Germany is often associated with midivil castles and both World Wars; however, there is a whole other side to this modern and productive country that tourists rarely consider. There’s no better place to see modern Germany than Frankfurt.

Frankfurt is Germany’s banking center and in many ways the center for European Banking as the European Central Bank is located in the center of Frankfurt. Because of this influx of well-paying jobs, Frankfurt is a prosperous city with an impressive modern skyline. This is also in part due to the devastating damage the city sustained during WWII. Unlike some German cities, Frankfurt did not choose to rebuilt in traditional German architectural fashion. While not the quaint German timber frame style that tourists flock towards, Frankfurt offers a wide variety of shopping, entertainment and dining that you would expect to find in a major world metropolis such as London or New York City

FrankfurtIf modern isn’t your thing, don’t be dismayed. First, there is a new development near the center of Frankfurt built in traditional German timber frame style, which is great for those photo ops. But if you’re looking for somehing more authentic, Frankfurt is only a short and efficient train ride away from traditional German life.

RudesheimThe Frankfurt am Main train station is your starting point to destinations throughout Germany. You needn’t go far though. Mainz is only a 30 minute train ride and offers a slightly more traditional version of Frankfurt. Go another 20 minutes to Rüdesheim am Rhein and you’ll be walking down small cobblestone alleyways while taking in the view of castle ruins in the distance. Rüdesheim is located on the famous Rhein River, a UNESCO world heritage site. Schnitzel PlateFrom here you’ll be able to take a river cruise leaving early morning year round or several times a day during the summer season. If water travel isn’t for you, consider taking the cable car to the top of the mountain/hill with breathtaking views of the vineyards and Rhein river flowing below through the valley. A 45 minute walk and you’ll be visiting Ehrenfels Castle built around year 1212. You can be back at your lux modern Frankfurt hotel before dinner. Just in time for some schnitzel at a traditional apfelwein restaurant (I highly suggest Adolf Wagner).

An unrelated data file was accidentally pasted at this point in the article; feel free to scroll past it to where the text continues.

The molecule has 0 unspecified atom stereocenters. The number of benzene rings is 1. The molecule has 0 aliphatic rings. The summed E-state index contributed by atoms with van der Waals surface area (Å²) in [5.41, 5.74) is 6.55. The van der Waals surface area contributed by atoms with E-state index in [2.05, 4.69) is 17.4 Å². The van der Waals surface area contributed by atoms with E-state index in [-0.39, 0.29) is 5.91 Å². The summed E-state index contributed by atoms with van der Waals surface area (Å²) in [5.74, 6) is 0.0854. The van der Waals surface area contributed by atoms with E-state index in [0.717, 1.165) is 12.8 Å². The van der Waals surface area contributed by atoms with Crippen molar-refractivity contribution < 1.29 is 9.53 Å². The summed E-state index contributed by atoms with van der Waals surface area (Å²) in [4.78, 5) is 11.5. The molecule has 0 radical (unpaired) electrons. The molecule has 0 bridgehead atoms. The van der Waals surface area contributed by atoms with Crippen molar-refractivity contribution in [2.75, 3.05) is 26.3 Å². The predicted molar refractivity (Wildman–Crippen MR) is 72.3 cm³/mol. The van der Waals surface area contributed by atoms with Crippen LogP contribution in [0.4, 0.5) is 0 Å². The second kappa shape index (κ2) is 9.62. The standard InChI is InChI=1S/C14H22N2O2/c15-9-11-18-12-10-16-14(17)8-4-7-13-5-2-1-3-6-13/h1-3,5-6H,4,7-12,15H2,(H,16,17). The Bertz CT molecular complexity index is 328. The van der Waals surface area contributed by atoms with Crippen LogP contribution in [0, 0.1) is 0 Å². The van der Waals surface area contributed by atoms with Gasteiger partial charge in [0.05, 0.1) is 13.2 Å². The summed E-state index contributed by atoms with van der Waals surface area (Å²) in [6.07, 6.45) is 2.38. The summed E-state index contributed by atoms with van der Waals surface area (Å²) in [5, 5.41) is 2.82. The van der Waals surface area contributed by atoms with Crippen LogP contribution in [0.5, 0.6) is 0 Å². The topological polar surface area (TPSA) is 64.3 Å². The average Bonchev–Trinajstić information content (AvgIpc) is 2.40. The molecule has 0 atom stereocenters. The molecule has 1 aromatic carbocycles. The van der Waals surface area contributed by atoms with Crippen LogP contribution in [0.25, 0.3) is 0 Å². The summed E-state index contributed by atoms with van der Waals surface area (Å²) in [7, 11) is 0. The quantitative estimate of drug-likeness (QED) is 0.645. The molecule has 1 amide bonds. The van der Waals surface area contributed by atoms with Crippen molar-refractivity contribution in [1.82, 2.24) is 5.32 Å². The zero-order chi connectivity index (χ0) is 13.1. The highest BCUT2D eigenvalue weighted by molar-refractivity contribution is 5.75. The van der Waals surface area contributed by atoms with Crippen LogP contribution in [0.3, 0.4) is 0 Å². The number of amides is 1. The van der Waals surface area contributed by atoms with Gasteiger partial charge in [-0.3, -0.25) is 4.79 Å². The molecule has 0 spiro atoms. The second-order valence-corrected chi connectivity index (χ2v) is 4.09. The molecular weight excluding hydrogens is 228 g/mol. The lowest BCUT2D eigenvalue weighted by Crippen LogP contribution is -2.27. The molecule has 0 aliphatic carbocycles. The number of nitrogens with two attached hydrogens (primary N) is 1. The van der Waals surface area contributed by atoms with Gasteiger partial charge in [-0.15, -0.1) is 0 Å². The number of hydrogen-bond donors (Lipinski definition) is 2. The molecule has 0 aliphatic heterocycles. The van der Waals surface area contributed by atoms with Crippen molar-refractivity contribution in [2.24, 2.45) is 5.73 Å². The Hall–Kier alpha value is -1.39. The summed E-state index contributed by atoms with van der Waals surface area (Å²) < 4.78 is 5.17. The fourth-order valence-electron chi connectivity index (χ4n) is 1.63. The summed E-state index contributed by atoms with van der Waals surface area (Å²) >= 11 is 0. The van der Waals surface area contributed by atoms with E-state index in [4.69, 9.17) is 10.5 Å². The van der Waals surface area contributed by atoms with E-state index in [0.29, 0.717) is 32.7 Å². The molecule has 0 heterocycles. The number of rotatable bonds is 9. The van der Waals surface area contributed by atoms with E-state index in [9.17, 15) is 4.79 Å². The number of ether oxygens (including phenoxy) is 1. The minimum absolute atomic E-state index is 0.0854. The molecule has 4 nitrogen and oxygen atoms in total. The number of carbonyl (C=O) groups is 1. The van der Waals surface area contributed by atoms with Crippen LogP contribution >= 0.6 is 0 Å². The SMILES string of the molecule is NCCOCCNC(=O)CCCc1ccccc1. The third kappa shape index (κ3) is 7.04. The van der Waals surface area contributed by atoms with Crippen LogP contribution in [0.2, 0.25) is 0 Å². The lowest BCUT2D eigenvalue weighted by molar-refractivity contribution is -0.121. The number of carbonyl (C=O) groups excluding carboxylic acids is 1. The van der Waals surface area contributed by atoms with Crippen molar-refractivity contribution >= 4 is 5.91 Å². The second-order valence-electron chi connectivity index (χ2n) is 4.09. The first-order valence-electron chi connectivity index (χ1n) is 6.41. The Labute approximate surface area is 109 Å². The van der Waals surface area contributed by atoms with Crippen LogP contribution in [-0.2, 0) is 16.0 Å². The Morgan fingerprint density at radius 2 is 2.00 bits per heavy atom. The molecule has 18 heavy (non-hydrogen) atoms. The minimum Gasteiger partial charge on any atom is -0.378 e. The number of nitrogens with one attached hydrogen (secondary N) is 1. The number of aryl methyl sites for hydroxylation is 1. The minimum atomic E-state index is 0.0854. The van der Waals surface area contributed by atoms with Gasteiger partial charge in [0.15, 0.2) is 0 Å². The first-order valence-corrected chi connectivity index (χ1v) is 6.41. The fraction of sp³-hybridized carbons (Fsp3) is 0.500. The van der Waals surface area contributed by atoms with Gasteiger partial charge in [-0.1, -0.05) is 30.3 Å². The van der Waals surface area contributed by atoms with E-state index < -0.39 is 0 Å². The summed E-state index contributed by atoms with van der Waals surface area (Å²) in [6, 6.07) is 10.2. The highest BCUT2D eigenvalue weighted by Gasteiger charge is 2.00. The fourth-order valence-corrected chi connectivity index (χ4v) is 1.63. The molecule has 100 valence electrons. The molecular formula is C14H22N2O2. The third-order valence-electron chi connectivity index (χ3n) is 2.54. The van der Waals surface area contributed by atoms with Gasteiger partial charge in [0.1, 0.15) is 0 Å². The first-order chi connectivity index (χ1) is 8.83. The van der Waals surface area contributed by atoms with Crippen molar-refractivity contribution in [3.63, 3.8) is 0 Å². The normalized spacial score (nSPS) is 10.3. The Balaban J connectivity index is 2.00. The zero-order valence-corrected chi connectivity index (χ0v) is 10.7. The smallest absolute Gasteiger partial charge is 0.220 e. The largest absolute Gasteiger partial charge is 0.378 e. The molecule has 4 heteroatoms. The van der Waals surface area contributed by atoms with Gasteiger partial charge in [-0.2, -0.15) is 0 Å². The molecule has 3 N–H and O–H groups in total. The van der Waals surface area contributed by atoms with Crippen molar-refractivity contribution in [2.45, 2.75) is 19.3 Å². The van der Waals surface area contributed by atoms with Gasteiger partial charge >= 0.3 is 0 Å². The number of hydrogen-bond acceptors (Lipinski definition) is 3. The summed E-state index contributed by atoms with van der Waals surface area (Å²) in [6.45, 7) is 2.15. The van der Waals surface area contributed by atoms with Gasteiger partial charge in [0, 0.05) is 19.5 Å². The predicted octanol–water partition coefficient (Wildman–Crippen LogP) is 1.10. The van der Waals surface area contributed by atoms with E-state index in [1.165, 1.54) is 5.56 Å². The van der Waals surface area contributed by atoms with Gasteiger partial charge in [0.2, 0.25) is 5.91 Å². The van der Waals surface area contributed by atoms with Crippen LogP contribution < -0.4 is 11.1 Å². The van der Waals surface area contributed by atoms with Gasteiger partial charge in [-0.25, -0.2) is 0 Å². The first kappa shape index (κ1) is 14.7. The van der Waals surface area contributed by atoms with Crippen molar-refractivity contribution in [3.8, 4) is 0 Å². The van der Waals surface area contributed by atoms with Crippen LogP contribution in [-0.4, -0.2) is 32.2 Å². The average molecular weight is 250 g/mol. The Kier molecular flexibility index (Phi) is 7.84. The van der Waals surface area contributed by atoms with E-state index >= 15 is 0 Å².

If Frankfurt teaches us anything, it’s that our preconceived ideas of what a place is like are often inaccurate. If we open our minds to experiencing what a place has to offer rather than what we expect to be offered, we’ll certainly have a much more enjoyable time!